On Matters of Taste

Whips, chains, gags, restraints, and atmospheres of supposed cruelty and duress, these are the trappings of what is commonly referred to as “S&M”, or “kinky sex”. To the uninitiated, and to the naive, these are shocking, frightening things, invoked usually as some inevitable extension of “pornography addiction” (a final point of debauched chaos on the addict’s errant journey) and occasionally in the same breath as the most twisted, barbaric varieties of sexually infused murder and torture.

The bizarrities of some people’s sexual lives are held up to others, or perhaps it is better to say waved frantically in front of them, as a warning. Tread not this path, brothers and sisters, or like this you shall become; lost, debased, and capable of anything. I, for one, am sick of being referred to in that tone of voice.

I am sick of being equated with serial killers and psychopaths, or of having it even implied that they come from the same place as me. I am sick of the implication that only my personal brokenness and misguidedness could account for my affection and taste for these modes of erotic interaction. And I am sick of the idea that I slid into my current state, down a slippery slope of self-destructive, poisonous hedonism, and that I need to be redeemed.

What I can’t help feeling when these subjects are raised, as invariably they are when the topic is publicly discussed, is a sense not of defensiveness or guilt or embarrassment, but of anger, alienation, and disgust. I feel insulted, offended even, and deeply mischaracterized and misunderstood. I feel accosted and plagued by Philistine ignorance, and I feel too that those who make such equivalences and assumptions have no business commenting in the first place.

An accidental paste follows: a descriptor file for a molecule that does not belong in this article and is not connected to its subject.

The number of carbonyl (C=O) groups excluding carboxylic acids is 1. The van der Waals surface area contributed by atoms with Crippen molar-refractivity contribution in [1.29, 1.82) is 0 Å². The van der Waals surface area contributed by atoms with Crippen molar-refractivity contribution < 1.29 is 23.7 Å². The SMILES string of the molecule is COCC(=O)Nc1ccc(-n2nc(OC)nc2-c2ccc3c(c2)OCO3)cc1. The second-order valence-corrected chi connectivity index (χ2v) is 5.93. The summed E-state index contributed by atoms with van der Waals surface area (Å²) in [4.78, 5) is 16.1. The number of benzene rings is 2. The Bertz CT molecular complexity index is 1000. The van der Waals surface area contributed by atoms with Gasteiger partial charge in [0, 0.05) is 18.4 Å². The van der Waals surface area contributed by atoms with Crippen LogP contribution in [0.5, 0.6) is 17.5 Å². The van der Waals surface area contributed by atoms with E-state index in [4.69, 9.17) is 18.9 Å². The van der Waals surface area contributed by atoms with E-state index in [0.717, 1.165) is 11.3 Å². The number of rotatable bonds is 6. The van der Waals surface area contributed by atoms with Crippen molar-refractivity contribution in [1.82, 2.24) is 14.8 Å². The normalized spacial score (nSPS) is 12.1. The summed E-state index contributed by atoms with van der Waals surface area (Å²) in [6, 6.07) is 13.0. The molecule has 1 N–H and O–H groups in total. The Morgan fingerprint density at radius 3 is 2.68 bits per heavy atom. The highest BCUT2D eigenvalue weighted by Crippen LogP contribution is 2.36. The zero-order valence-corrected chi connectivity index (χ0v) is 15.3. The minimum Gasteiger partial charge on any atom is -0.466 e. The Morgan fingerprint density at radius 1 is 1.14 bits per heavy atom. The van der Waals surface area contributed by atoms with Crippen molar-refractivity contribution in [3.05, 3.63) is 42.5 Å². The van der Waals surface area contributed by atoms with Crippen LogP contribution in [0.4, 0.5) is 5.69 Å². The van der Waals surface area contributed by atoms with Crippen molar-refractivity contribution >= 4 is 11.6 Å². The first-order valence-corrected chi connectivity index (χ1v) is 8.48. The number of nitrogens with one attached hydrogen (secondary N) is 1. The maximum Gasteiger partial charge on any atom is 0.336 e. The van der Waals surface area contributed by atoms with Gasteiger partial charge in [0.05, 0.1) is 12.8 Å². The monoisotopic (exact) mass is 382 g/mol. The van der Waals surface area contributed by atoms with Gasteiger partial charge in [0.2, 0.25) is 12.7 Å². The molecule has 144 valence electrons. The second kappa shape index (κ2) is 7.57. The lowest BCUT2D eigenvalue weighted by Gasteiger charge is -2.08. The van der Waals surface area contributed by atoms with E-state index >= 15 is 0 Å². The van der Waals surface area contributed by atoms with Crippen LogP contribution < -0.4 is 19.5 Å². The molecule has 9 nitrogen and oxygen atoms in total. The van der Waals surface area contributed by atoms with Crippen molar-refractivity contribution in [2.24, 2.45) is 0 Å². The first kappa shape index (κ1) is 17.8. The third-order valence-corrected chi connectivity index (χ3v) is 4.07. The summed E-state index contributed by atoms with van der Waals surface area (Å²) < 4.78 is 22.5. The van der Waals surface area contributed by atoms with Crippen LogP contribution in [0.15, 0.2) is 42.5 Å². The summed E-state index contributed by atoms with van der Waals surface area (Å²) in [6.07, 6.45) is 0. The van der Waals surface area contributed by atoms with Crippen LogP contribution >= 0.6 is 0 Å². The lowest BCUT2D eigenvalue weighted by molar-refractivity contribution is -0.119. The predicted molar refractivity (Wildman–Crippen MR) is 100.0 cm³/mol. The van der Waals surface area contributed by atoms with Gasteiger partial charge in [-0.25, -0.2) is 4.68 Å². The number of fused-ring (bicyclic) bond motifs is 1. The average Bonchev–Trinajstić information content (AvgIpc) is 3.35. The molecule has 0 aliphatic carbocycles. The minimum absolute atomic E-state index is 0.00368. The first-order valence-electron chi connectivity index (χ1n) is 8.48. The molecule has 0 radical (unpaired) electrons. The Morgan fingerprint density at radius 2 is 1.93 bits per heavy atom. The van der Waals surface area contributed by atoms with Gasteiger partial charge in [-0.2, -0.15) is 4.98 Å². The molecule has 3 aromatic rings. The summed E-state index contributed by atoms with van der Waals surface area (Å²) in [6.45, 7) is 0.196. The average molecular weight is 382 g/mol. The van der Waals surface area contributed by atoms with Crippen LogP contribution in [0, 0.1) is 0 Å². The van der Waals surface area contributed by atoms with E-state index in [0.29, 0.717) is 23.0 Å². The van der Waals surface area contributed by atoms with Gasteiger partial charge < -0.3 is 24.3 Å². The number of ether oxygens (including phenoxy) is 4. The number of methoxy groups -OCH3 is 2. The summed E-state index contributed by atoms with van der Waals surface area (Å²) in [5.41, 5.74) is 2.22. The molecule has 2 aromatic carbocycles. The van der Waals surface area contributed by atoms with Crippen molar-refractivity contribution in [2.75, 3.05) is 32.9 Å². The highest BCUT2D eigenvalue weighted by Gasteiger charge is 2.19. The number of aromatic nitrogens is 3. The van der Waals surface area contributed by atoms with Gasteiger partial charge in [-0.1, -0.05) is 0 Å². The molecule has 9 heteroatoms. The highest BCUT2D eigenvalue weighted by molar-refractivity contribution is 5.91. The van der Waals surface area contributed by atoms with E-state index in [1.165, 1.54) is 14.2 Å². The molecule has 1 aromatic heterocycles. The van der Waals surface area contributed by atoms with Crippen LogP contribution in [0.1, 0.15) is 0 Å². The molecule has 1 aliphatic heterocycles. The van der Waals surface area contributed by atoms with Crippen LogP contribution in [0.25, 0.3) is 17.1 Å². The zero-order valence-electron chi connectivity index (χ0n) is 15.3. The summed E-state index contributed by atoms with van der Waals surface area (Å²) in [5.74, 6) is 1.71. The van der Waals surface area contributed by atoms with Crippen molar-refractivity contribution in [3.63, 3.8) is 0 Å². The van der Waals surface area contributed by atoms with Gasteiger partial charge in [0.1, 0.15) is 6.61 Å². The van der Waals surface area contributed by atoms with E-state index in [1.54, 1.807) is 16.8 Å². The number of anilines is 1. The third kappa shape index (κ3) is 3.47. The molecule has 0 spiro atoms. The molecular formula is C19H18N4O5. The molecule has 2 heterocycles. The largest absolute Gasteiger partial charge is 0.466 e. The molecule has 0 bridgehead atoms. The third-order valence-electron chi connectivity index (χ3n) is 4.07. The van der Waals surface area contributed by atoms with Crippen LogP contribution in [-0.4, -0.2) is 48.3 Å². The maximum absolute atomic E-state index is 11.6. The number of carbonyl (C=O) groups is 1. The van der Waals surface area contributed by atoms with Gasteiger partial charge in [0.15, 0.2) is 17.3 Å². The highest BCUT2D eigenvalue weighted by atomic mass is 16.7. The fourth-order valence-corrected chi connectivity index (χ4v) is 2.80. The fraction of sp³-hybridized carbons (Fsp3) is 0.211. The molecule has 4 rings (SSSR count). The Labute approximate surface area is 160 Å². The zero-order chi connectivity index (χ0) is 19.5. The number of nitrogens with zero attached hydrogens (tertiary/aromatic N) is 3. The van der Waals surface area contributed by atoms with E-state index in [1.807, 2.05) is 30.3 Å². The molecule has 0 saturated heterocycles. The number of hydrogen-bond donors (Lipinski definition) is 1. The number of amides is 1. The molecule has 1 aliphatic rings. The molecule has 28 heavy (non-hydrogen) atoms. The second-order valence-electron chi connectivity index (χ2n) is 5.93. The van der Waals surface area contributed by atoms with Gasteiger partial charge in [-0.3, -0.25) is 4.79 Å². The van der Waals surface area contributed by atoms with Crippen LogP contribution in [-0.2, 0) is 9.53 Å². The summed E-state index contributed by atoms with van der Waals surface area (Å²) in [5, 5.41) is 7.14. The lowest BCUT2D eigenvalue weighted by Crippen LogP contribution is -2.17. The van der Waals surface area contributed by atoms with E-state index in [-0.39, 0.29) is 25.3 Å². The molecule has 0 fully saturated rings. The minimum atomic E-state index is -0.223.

But since a large number of people seem to find these characterizations and assertions convincing, compelled as I think they must be by disorientation and fear, and because these attitudes are perennial, exhibited with unsurprising ghastliness whenever the prudes and Puritans deign to afford my ilk the time of day, I feel that I should take a minute or so to confront them. While I’m sure it will make little difference to the attitudes of those who would like to see the world subsist on the sexual equivalent of hard tack and gruel, I think that I can at least make the subject clear to those who might be willing to accept what other people do if they could be sure that those people weren’t withering or imploding before their very eyes. As distasteful as it is, I can believe that a great many people think and feel the way they do about the way people like me have sex because they are worried about us, and I would be more than glad to put their minds at rest.

To begin with, I really do believe it’s a matter of taste. Put simply, we all have to start taking for granted the assumption that some people are different than us, and that they might respond differently than we do to things that we perceive in different ways. This much, I think should be easy.